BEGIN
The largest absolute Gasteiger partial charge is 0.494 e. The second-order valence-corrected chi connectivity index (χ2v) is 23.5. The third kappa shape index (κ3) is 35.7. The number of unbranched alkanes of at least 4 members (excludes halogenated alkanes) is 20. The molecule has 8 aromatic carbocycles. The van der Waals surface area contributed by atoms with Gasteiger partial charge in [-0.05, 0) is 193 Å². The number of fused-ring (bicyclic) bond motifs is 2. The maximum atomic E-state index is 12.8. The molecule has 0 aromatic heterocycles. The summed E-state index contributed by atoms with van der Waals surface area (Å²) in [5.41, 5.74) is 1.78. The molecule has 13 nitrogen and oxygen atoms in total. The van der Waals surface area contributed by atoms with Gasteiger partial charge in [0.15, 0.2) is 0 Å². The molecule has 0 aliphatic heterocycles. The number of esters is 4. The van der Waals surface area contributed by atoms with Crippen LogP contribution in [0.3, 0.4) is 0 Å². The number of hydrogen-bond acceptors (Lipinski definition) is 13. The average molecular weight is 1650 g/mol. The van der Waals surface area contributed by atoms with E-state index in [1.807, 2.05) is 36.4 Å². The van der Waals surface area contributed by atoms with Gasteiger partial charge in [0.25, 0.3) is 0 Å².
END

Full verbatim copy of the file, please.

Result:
The largest absolute Gasteiger partial charge is 0.494 e. The second-order valence-corrected chi connectivity index (χ2v) is 23.5. The third kappa shape index (κ3) is 35.7. The number of unbranched alkanes of at least 4 members (excludes halogenated alkanes) is 20. The molecule has 8 aromatic carbocycles. The van der Waals surface area contributed by atoms with Gasteiger partial charge in [-0.05, 0) is 193 Å². The number of fused-ring (bicyclic) bond motifs is 2. The maximum atomic E-state index is 12.8. The molecule has 0 aromatic heterocycles. The summed E-state index contributed by atoms with van der Waals surface area (Å²) in [5.41, 5.74) is 1.78. The molecule has 13 nitrogen and oxygen atoms in total. The van der Waals surface area contributed by atoms with Gasteiger partial charge in [0.15, 0.2) is 0 Å². The molecule has 0 aliphatic heterocycles. The number of esters is 4. The van der Waals surface area contributed by atoms with Crippen LogP contribution in [0.3, 0.4) is 0 Å². The number of hydrogen-bond acceptors (Lipinski definition) is 13. The average molecular weight is 1650 g/mol. The van der Waals surface area contributed by atoms with E-state index in [1.807, 2.05) is 36.4 Å². The van der Waals surface area contributed by atoms with Gasteiger partial charge in [0.25, 0.3) is 0 Å².